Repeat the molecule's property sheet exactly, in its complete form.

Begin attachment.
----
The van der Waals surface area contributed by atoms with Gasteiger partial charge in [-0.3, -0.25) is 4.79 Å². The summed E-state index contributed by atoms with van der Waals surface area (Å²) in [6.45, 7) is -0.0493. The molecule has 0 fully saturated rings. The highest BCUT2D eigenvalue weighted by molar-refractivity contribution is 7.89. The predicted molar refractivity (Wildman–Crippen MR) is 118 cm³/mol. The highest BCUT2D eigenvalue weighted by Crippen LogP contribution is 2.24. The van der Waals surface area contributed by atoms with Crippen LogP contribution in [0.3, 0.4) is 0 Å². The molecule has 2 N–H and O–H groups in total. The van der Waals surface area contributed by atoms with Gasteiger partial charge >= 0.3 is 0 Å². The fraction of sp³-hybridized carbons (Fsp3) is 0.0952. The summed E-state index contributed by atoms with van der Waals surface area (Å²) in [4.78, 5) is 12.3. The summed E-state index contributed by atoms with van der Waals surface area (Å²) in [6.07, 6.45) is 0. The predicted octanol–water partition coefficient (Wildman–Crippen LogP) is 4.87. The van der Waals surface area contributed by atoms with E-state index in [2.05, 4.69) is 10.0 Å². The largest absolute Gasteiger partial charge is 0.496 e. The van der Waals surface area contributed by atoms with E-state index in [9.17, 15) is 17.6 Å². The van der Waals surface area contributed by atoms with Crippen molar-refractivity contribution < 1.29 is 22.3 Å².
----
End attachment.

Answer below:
The van der Waals surface area contributed by atoms with Gasteiger partial charge in [-0.3, -0.25) is 4.79 Å². The summed E-state index contributed by atoms with van der Waals surface area (Å²) in [6.45, 7) is -0.0493. The molecule has 0 fully saturated rings. The highest BCUT2D eigenvalue weighted by molar-refractivity contribution is 7.89. The predicted molar refractivity (Wildman–Crippen MR) is 118 cm³/mol. The highest BCUT2D eigenvalue weighted by Crippen LogP contribution is 2.24. The van der Waals surface area contributed by atoms with Crippen LogP contribution in [0.3, 0.4) is 0 Å². The molecule has 2 N–H and O–H groups in total. The van der Waals surface area contributed by atoms with Gasteiger partial charge >= 0.3 is 0 Å². The fraction of sp³-hybridized carbons (Fsp3) is 0.0952. The summed E-state index contributed by atoms with van der Waals surface area (Å²) in [4.78, 5) is 12.3. The summed E-state index contributed by atoms with van der Waals surface area (Å²) in [6.07, 6.45) is 0. The predicted octanol–water partition coefficient (Wildman–Crippen LogP) is 4.87. The van der Waals surface area contributed by atoms with E-state index in [2.05, 4.69) is 10.0 Å². The largest absolute Gasteiger partial charge is 0.496 e. The van der Waals surface area contributed by atoms with E-state index in [9.17, 15) is 17.6 Å². The van der Waals surface area contributed by atoms with Crippen molar-refractivity contribution < 1.29 is 22.3 Å².